Originally posted by Gee D:
EFF, Article XXVIII relevantly says:

The Body of Christ is given, taken, and eaten, in the Supper, only after an heavenly and spiritual manner. And the mean whereby the Body of Christ is received and eaten in the Supper is Faith.

The Sacrament of the Lord's Supper was not by Christ's ordinance reserved, carried about, lifted up, or worshipped.


At the most, the Article does not prohibit the practice but simply makes clear that there is in the ultimate no Biblical support for it. OTOH, none of the Articles says that Tradition is wrong but rather that Scripture has the ultimate primacy. So if Scripture says no, a practice is out. If Scripture is silent, then there is nothing contrary in this Article in following Tradition.

Thanks Gee D. I had some idea of the wording of the relevant Article and I could have looked this up in BCP 1662 if I wanted to. But normally, what I post as a shipmate is off the top of my head. Obviously, all of this pre-dates the Oxford Movement from 1833 onwards.

I don't altogether agree with your logic that if Scripture says no, then a practice is out. To give just one example, Scripture says no to a woman going bareheaded in the assemblies (or whatever is the exact wording). But nowadays, in most places, the majority of women are bareheaded with no compulsion to wear a hat, except in a minority of fundamentalist churches.

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PaulTH*
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I love everything about Walsingham. My last visit, two years ago started at the Roman Catholic Shrine and the Slipper Chapel, which has been made a Minor Basilica by Pope Francis. I then went to Mass at the National Shrive and stayed for sprinkling from the Holy Well. It tick all the right boxes for me. But to members of the Church of England (Continuing) who see themselves as a remnant of the C of E's most Protestant times, most of what goes on there is Popish hocus pocus. That doesn't, in my opinion, give them the right to obstruct how others choose to worship, but the Shrine's Marian devotions are a long way removed from the Book of Common Prayer and its 39 Articles of Religion.

In fact it's a long way removed from most of what the real Church of England does, a place where female clergy can't celebrate Mass. Given the furore over the prospective appointment of Bishop Philip North, once Priest Administrator at Walsingham, as Bishop of Sheffield, I'm surprised there isn't more protest. But Holy Shrines and Marian devotions are really a Catholic thing, quite at odds with the C of E as we now find it. Anglo-Catholicism is shrinking within the C of E due to several factors. In terms of shrines I've visited, I would put Walsingham on a par with Czestochowa in Poland, and far above Knock in Ireland for beauty and holy atmosphere, but I know of no other such place which isn't part of the Catholic Church. Which is what the Church of England (Continuing) is aggrieved by.

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Gee D
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quote:
Originally posted by Ecclesiastical Flip-flop:

I don't altogether agree with your logic that if Scripture says no, then a practice is out. To give just one example, Scripture says no to a woman going bareheaded in the assemblies (or whatever is the exact wording). But nowadays, in most places, the majority of women are bareheaded with no compulsion to wear a hat, except in a minority of fundamentalist churches.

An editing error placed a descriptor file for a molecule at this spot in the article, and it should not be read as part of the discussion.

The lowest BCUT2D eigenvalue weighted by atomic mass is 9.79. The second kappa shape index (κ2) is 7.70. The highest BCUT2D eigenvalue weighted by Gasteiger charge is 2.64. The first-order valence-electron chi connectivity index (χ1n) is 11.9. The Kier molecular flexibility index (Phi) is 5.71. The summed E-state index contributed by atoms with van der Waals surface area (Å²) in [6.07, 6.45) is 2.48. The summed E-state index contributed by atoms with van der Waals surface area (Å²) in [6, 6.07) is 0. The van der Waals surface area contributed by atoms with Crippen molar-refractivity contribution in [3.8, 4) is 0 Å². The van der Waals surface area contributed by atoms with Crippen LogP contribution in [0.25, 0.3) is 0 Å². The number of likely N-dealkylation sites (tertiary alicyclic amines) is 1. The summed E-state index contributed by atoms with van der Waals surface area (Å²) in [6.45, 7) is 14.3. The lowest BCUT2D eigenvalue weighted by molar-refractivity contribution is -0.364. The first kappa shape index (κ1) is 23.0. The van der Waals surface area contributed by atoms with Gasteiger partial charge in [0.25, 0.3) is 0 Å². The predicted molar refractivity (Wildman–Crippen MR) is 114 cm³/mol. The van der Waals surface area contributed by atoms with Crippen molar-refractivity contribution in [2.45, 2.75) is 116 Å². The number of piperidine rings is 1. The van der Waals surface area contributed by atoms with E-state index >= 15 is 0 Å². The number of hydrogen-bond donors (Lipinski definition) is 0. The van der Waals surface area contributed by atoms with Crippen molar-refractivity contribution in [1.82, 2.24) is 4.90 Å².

Not my logic, nor quite the logic of the Articles in general. The Articles rest on the primacy of Scripture over Tradition.

[ 14. June 2017, 20:40: Message edited by: Gee D ]

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Ecclesiastical Flip-flop
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As the shipmate who wrote the OP, I wrote at some length about a persuasion of which I am not an adherent, but which I have made a study of, as a curiosity of mine.

It would seem that my contributions to this thread, have become a mixture of my own outlook, as it really is and of the protestant, low church, and evangelical C of E, believing in the fundamentalist and literal interpretation of the XXXIX Articles and of Scripture alone.

Perhaps that was the stance that Gee D was adopting.

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Jengie jon

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Not really Gee D is taking a very Reformed attitude to the 39 Articles. That is that they are basically a cairn set up on our journey of faith at specific times in specific places. They should be read as those. Thus he is looking to explain the understanding held by the people who wrote them.

It is not his opinion, nor that of anyone alive today but the guess of scholars at the attitude of the writers. It is important to remember that they also feared a Roman Catholic sponsored invasion. They also feared an overthrow of the crown from extreme Protestants.

Jengie

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mr cheesy
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quote:
Originally posted by Gee D:

Not my logic, nor quite the logic of the Articles in general. The Articles rest on the primacy of Scripture over Tradition.

I'm still puzzling over this idea. It seems to me that there are many things that go on in Anglican churches which are not prescribed "in scripture" and there are many things which (one might think) are prescribed which don't go on in Anglican churches.

The Articles are obviously a reaction against very specific targets - in particular a side-swipe at some Roman Catholic practices and non-conformists (inaccurately labeled anabaptists) - but it is hard to see that this left an Anglican church with practices which were only derived from scripture.

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Gee D
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quote:
Originally posted by Jengie jon:
Not really Gee D is taking a very Reformed attitude to the 39 Articles. That is that they are basically a cairn set up on our journey of faith at specific times in specific places. They should be read as those. Thus he is looking to explain the understanding held by the people who wrote them.

It is not his opinion, nor that of anyone alive today but the guess of scholars at the attitude of the writers. It is important to remember that they also feared a Roman Catholic sponsored invasion. They also feared an overthrow of the crown from extreme Protestants.